Nate McLouth, Jordan Schafer

Tackling the trade deadline: Atlanta Braves


Atlanta Braves
First-half record: 54-38
Standings: trail Phillies by 3 1/2 games in NL East, 5 up in wild card


Outfield: Jordan Schafer has had his moments, but he also has a .599 OPS in 169 at-bats while filling in for Nate McLouth and Martin Prado.  The Braves offense is fine when everyone is healthy and McLouth is the worst player in the lineup, but adding another outfielder is a must.  Players are going to keep getting hurt, and while Prado’s versatility makes him a huge asset in that department, the Braves need someone to cover left field when Prado is needed elsewhere.

Bullpen: The Braves have gotten superb relief so far, but they currently have Jonny Venters on pace for 90 appearances, Craig Kimbrel on pace for 83 and Eric O’Flaherty on pace for 79.  They could use another solid right-hander capable of taking some of the burden off their big three.

Infield: If the Braves can’t bring in a starting-type outfielder, maybe they can at least go get a quality backup for Chipper Jones so that they’ll no longer have to play Prado at third base.  The return of Omar Infante to Atlanta would work if the last-place Marlins decide to sell.


Josh Willingham (OF Oak): The addition of Dan Uggla was supposed to help out a Braves team that has typically struggled against left-handers, and it probably will pay off in time.  Still, to date, the Braves are hitting .208 and slugging .333 against southpaws, compared to .249 with a .407 slugging percentage against righties.  Willingham isn’t a perfect solution — ideally, the Braves would bring in someone capable of helping out in center as well — but he’s a very good bat with plenty of NL East experience.

Proposed deal

Willingham and RHP Brad Ziegler for LHP Mike Minor and LHP Brett Oberholtzer

I wouldn’t propose that the Braves give up Minor for Willingham alone, but for Ziegler, too, it might be worth it.  Ziegler has a 1.95 ERA in 32 1/3 innings this season, and he’s limited right-handed hitters to a .219 average and two homers in 525 career at-bats.  He is weak against lefties, but the Braves already have three quality southpaws.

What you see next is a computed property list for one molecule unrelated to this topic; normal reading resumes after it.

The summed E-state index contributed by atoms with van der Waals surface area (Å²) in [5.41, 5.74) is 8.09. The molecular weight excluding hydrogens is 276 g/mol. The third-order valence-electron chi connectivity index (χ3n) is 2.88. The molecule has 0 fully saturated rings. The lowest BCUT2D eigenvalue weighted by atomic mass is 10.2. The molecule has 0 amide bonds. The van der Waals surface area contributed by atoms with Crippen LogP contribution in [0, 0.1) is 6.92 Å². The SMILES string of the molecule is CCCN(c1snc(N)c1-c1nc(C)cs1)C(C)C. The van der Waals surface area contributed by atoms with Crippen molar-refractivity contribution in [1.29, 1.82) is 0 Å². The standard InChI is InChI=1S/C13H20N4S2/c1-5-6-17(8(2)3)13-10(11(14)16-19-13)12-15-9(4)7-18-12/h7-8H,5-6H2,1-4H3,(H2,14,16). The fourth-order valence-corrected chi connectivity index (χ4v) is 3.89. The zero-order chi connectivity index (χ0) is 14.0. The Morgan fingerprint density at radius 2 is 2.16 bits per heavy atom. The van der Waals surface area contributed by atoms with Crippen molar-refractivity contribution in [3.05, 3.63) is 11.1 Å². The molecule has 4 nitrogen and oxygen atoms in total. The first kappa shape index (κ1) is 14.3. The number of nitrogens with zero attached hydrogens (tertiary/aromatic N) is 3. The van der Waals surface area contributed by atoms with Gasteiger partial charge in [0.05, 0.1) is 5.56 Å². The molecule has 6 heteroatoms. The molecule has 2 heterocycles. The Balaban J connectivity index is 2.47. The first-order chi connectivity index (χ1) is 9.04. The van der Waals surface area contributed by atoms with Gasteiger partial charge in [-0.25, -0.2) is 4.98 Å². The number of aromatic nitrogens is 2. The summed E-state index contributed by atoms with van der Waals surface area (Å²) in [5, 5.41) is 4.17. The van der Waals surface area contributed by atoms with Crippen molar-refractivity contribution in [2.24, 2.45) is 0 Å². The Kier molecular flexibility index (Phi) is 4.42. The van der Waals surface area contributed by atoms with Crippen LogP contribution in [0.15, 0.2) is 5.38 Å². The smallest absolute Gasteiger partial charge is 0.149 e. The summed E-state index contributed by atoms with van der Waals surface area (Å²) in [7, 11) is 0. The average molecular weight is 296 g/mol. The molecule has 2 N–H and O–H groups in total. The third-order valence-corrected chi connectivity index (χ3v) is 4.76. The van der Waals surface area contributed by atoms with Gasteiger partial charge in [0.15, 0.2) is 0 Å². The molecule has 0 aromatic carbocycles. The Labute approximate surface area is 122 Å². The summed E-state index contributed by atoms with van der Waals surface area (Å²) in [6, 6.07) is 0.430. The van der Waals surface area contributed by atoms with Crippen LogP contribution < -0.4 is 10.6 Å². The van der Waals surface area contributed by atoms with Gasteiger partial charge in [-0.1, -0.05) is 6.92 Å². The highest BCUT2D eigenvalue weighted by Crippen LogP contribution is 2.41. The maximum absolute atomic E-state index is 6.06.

It’s still a pretty high price to pay, but Brandon Beachy’s emergence has made Minor expendable.  The left-hander would likely be a fine No. 3 starter in Oakland.  Oberholtzer, who is currently sporting a 4.03 ERA as a 22-year-old in Double-A, probably ranks as Atlanta’s sixth- or seventh-best pitching prospect.

Marc Anthony gets into the agent business. Signs Aroldis Chapman

Aroldis Chapman
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There is a somewhat mixed history of entertainers and musicians getting into the sports agent business. Sometimes it works out (Jay-Z has done OK). Sometimes it doesn’t (Master P says “Hi”).

Add another one to the list. A pretty big one. Ken Rosenthal reports that Marc Anthony’s Magnus Media is getting into sports. And the company, Magnus Sports, just signed a new client: Reds closer Aroldis Chapman. From Rosenthal:

The company said in a news release that it will team with a baseball agency, Praver Shapiro Sports Management — and that the group’s first major client will be Reds closer Aroldis Chapman.

Praver Shapiro represents a number of Latin players, including Marlinsshortstop Adeiny Hechavarria, Cubs right fielder Jorge Soler, Reds pitcherRaisel Iglesias and free-agent third baseman Juan Uribe.

Chapman is on the trading block right now but 2016 is his walk year, and barring injury he’ll due for perhaps the biggest payday a closer has ever seen. Whether he’ll actually get it depends on the negotiating skills of the biggest salsa artist the world has ever seen.